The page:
A guest post by my incredible friend, Tara Reynolds, a Stage 3, Her2+ Cancer Fighter. Although it doesn’t overtly say the word “well,” it says volumes about the power of treating each other well, no matter what.
I was waiting for my next cancer scan, sitting in the Head and Neck Cancer waiting room.
Often I find conversations with other cancer patients more fascinating than normal conversations because crazy-deep views and reflections/fascinating stories of life get added in. It adds old-age value to my life.
Like this morning’s appointment when I sat next to an old alligator hunter and learned about Florida living in the mid 1900’s 😂. But sometimes it feels beyond heavy too, and I feel scared and sad, like now.
It’s the ups and downs of this journey. I feel like I’m wearing military gear that comes with ticking bombs and hundreds of pounds of metal shrapnel that weighs way too much for me. But I can see a reflection of myself, and that tells me I’m actually wearing a tank top. Can’t compute that. 😢
I’m surrounded by people who have entire chunks of their faces and neck missing, many have affected voice boxes and can only whisper. Someone’s missing a leg. My heart breaks in pieces for the ways our lives have been altered by this disease.
How I want a cure.
It got so heavy in my thoughts, that I stood up and went to the bathroom as I felt a full cry coming on. The old man coming out of our special cancer patient bathroom could barely move, and was unable to speak … yet he communicated with me. He put a finger up to me (saying “wait a minute”), turned back, shuffled in pain, and put the toilet seat down for me with a wink. In the absolute worst of times, chivalry lives!!!
I read Philippians 2 this morning.
So if there is any encouragement in Christ, any comfort from love, any participation in the Spirit, any affection and sympathy, complete my joy by being of the same mind, having the same love, being in full accord and of one mind. Do nothing from selfish ambition or conceit, but in humility count others more significant than yourselves. Let each of you look not only to his own interests, but also to the interests of others. Have this mind among yourselves, which is yours in Christ Jesus, who did not count equality with God a thing to be grasped, but emptied himself, by taking the form of a servant, being born in the likeness of men. And being found in human form, he humbled himself by becoming obedient to the point of death, even death on a cross. Therefore God has highly exalted him and bestowed on him the name that is above every name, so that at the name of Jesus every knee should bow, in heaven and on earth and under the earth, and every tongue confess that Jesus Christ is Lord, to the glory of God the Father. Philippians 2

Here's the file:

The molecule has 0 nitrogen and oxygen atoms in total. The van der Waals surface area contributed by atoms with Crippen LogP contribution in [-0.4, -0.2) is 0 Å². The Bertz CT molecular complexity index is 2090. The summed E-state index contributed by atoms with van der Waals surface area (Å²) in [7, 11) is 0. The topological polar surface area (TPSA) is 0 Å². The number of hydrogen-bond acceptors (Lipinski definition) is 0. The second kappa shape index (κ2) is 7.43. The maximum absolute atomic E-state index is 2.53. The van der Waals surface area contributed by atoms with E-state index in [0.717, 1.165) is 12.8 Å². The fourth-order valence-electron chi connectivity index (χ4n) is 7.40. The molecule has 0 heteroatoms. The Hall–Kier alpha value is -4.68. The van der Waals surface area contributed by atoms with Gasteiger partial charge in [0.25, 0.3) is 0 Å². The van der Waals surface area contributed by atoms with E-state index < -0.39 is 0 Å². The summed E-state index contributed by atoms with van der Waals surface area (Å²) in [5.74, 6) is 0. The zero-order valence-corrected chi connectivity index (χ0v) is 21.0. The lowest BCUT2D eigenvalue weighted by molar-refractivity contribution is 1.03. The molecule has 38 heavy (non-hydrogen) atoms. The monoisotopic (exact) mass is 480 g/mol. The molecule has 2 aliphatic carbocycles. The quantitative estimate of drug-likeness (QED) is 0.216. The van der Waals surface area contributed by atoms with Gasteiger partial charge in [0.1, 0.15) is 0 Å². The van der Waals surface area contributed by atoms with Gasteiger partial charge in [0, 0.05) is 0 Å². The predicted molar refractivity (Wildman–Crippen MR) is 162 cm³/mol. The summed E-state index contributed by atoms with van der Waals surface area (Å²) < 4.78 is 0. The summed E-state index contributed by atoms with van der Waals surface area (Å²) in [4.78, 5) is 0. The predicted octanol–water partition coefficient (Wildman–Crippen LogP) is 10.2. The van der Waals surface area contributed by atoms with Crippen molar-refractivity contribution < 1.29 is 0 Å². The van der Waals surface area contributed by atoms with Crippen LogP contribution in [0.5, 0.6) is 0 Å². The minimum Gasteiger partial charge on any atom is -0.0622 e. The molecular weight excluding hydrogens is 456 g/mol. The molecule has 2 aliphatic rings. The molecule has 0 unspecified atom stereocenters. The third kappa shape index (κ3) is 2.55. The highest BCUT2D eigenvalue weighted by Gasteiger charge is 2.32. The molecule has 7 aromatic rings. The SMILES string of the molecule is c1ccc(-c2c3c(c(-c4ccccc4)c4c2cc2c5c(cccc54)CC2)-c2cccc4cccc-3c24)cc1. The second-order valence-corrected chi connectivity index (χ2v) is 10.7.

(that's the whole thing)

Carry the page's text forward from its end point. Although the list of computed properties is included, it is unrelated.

I am shocked at how this man just lived out that verse in front of me. He wanted to make my weight today lighter. I flung my wimpy arms around him (in a non weight-bearing way) and gave him a huge hug. I want to absorb his love and strength. Cancer patients are allowed to get emotional with each other. I told him he is living the best life – with kindness. He pointed to me, to his heart, and then to his smile. We shared the fighting-cancer spirit look – strong smiling eyes twinkling with hope.
Always. Keep. Hope. No matter how much you cry.
Ed. Note: I appreciate what Tara shared here. (Non-diplomatic version — I commandeered her Facebook post and said, “I need that for my blog.”) She is working on getting back to swimming, something I have no doubt she will do. These are two resources that have been integral to Tara, and their donation links if you’re looking for a cause to support:
Although I have shared donation links here, I think Tara and I both agree. The best thing to give is to treat someone else well. It is as easy as putting the toilet seat down. pk
Welcome to this week’s Five Minute Friday. Although I suspended the usual rules today because I felt Tara’s message was so important, it usually works this way: “Write for five minutes on the word of the week. This is meant to be a free write, which means: no editing, no over-thinking, no worrying about perfect grammar or punctuation.” It’s the creation of Kate Motaung.